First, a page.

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AN ENSLAVED HEART – The worship of false gods

December 24, 2007

AN ENSLAVED HEART – The worship of false gods

Settling down with idols

A second perennial theme in Carmel’s spirituality is the need to decide which God to follow. Our tradition was born on Mount Carmel, the scene of the struggle between the followers of Yahweh and the followers of Baal. Elijah encouraged the people to be clear about their choice of the one, true God. The Carmelite community as well as individual Carmelites have had to continually wrestle with the forces of disintegration and fragmentation brought about by the pursuit of idols.

Nicholas the Frenchman in his Fiery Arrow letter to the Order accused members of losing their way as they migrated from the desert to the city and its allurements. He accused them of following their own disordered desires under the guise of necessary ministry. The reforms of Albi, Mantua, John Soreth, Teresa of Avila, and Touraine continually reminded Carmelites to have one God, and to serve that God with all their heart.

The saints in our tradition knew how hard it is to find and follow the true God, among the many gods offered us. This Presence deep within our lives is met in the world around us. In his Spiritual Canticle poem John of the Cross observes that “All who are free tell me a thousand graceful things of You…”(5) Teresa of Avila counselled, “Let creatures speak to you of their maker”.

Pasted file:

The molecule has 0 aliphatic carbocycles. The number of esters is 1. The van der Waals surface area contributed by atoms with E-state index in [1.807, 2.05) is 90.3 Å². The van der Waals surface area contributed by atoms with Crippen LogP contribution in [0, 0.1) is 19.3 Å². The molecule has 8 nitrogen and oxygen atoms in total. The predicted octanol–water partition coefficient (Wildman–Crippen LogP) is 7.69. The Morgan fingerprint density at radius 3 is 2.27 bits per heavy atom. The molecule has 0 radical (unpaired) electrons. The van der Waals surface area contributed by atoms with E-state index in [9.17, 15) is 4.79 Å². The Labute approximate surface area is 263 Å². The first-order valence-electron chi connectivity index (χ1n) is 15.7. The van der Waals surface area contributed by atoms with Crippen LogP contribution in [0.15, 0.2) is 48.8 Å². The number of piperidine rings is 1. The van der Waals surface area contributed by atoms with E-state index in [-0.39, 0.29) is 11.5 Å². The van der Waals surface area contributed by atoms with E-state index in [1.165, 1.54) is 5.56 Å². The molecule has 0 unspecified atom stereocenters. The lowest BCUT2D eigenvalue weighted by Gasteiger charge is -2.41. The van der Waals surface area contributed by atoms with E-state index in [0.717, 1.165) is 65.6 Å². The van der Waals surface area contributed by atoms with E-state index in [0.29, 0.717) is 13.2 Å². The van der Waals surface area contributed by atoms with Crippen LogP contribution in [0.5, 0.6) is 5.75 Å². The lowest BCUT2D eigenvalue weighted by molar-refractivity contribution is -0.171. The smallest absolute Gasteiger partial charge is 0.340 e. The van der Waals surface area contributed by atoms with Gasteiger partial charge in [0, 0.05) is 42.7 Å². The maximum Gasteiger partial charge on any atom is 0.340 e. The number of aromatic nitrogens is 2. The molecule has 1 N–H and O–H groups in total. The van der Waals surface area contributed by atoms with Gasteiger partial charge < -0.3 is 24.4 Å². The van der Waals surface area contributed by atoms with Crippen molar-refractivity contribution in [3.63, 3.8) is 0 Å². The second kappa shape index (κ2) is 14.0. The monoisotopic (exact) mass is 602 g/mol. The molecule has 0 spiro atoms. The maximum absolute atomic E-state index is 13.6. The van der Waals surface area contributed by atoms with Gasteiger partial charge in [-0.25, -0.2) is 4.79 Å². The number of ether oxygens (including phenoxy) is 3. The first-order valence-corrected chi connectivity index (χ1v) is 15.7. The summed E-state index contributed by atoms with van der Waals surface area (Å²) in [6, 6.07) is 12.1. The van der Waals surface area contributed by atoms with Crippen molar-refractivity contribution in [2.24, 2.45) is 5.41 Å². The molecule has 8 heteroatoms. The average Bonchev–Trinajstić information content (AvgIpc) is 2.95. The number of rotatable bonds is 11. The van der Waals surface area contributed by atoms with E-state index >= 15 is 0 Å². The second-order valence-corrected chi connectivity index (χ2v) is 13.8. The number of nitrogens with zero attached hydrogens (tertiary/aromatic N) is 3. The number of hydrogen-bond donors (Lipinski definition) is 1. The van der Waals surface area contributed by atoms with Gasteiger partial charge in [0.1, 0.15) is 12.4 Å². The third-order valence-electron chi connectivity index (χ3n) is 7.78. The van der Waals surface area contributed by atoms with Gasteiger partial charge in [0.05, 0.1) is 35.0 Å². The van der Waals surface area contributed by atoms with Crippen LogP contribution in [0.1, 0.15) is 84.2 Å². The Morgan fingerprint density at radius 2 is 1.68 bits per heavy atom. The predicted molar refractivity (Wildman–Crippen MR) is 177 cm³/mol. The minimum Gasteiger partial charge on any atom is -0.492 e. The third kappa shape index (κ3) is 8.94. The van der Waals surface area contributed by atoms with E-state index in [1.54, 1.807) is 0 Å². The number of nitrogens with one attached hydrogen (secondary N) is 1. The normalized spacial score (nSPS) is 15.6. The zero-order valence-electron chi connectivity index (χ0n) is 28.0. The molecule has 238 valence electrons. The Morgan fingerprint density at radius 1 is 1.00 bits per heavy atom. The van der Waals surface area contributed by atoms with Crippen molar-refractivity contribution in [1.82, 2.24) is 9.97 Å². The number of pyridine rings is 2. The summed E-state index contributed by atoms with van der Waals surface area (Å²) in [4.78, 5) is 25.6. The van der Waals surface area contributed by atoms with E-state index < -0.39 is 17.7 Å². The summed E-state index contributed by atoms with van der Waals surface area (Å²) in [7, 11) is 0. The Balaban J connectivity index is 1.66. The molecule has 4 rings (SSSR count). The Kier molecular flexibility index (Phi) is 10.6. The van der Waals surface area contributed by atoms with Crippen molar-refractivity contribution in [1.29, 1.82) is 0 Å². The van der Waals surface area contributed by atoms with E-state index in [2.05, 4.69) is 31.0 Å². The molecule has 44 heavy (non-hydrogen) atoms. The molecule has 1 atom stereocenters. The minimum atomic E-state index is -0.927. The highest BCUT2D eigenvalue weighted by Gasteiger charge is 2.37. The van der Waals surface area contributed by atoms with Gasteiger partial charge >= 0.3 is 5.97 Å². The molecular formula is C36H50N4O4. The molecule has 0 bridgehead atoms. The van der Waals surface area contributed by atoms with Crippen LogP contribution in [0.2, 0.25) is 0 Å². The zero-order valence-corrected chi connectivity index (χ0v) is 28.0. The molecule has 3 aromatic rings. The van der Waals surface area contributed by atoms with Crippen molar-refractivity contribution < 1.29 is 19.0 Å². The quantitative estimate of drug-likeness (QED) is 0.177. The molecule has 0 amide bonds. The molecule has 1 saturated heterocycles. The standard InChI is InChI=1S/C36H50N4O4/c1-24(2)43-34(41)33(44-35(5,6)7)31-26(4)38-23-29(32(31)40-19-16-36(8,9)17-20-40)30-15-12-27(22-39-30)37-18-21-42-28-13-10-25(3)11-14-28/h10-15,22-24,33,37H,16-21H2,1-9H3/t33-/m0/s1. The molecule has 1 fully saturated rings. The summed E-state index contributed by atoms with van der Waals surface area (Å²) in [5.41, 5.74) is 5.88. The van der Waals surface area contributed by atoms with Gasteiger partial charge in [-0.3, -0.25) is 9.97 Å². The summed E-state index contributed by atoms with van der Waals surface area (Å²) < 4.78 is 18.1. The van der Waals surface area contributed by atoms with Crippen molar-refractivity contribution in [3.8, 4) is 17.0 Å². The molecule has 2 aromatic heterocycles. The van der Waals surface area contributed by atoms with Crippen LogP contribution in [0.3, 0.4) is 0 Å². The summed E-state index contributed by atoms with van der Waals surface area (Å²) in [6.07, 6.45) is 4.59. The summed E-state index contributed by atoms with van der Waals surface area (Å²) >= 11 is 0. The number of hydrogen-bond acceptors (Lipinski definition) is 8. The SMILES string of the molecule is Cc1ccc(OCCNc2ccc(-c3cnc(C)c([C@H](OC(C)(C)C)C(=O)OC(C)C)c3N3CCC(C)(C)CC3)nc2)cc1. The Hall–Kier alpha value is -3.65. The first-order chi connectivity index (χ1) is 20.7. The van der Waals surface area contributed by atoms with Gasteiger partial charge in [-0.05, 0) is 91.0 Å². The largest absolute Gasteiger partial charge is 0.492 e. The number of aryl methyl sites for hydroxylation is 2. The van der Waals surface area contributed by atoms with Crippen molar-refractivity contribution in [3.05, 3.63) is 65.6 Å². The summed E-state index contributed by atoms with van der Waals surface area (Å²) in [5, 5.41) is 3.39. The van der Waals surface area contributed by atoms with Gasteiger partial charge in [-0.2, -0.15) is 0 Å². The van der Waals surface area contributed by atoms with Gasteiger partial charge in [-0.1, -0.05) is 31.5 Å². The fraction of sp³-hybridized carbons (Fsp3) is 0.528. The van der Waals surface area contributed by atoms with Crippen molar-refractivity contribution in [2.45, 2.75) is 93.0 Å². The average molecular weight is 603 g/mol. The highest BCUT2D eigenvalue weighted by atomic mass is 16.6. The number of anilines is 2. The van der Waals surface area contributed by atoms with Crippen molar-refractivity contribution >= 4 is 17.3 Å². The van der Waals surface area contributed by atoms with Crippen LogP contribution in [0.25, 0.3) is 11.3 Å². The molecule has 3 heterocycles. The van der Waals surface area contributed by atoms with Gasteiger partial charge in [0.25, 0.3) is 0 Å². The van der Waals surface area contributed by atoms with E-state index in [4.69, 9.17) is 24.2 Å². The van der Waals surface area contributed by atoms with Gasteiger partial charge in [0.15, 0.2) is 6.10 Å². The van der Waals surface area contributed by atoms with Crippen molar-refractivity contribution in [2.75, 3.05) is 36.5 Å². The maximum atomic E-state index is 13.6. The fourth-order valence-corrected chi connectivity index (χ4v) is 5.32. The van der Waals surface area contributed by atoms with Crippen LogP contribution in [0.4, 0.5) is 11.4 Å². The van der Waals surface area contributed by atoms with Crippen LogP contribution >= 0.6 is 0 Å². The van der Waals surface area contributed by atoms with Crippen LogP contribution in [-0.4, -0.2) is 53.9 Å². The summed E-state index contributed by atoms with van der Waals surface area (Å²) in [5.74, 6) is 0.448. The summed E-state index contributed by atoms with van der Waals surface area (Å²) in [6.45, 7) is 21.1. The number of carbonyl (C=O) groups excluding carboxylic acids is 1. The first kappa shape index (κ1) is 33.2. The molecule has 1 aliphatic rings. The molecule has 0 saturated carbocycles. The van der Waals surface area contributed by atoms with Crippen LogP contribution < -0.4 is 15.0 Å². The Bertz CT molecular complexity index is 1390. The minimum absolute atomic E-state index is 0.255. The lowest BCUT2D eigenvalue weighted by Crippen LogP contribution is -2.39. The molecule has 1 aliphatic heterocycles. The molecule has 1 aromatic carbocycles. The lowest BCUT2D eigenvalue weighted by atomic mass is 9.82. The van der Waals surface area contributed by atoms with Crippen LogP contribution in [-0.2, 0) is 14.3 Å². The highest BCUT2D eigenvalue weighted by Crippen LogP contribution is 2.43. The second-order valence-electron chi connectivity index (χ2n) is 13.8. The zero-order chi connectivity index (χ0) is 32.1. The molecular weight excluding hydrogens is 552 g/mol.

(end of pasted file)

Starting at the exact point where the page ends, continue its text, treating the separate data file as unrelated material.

In our exuberance however, we continually ask of God’s creation more than it can be. We regularly pour our heart’s desires into some part of God’s creation and ask it to be the fulfilment we seek. We ask some part of God’s creation to be uncreated. We take a good and ask it to be a god.

The heart, weary from its continual pilgrimage, seeks to settle down and make camp, refusing to go on. It settles down with lesser gods, finding some joy, peace, identity, security or other alleviations of its desires. This short term relief masks a spiritual problem and also a problem in human development. John of the Cross was convinced that when the individual centres on something or someone other than God, the personality eventually becomes dysfunctional.

Such “attachments” create a situation of death. Whatever or whomever I am asking to be my god, my desires’ deepest fulfilment, cannot bear the expectation. The idol will begin to crumble under such pressure as I ask it to be my “all”. And because we cannot grow past our gods, a lesser god means a lesser human being. Consequently, that to which I am “attached” is dying under my need, and I am dying because my deepest desires can find nothing and no one to match their intensity.

The self-transcending dynamism within our humanity will not allow us to declare that we have “arrived” at journey’s end. By declaring a premature victory as we cling to idols, we are engaging in inauthentic self-transcendence. In other words, the heart is no longer free to hear and follow the invitation of the Beloved. This slavery of the heart is the result of disordered desire. The solution, the liberation of the heart, is not accomplished by annihilation of desire but by its reorientation.

Disordered relationship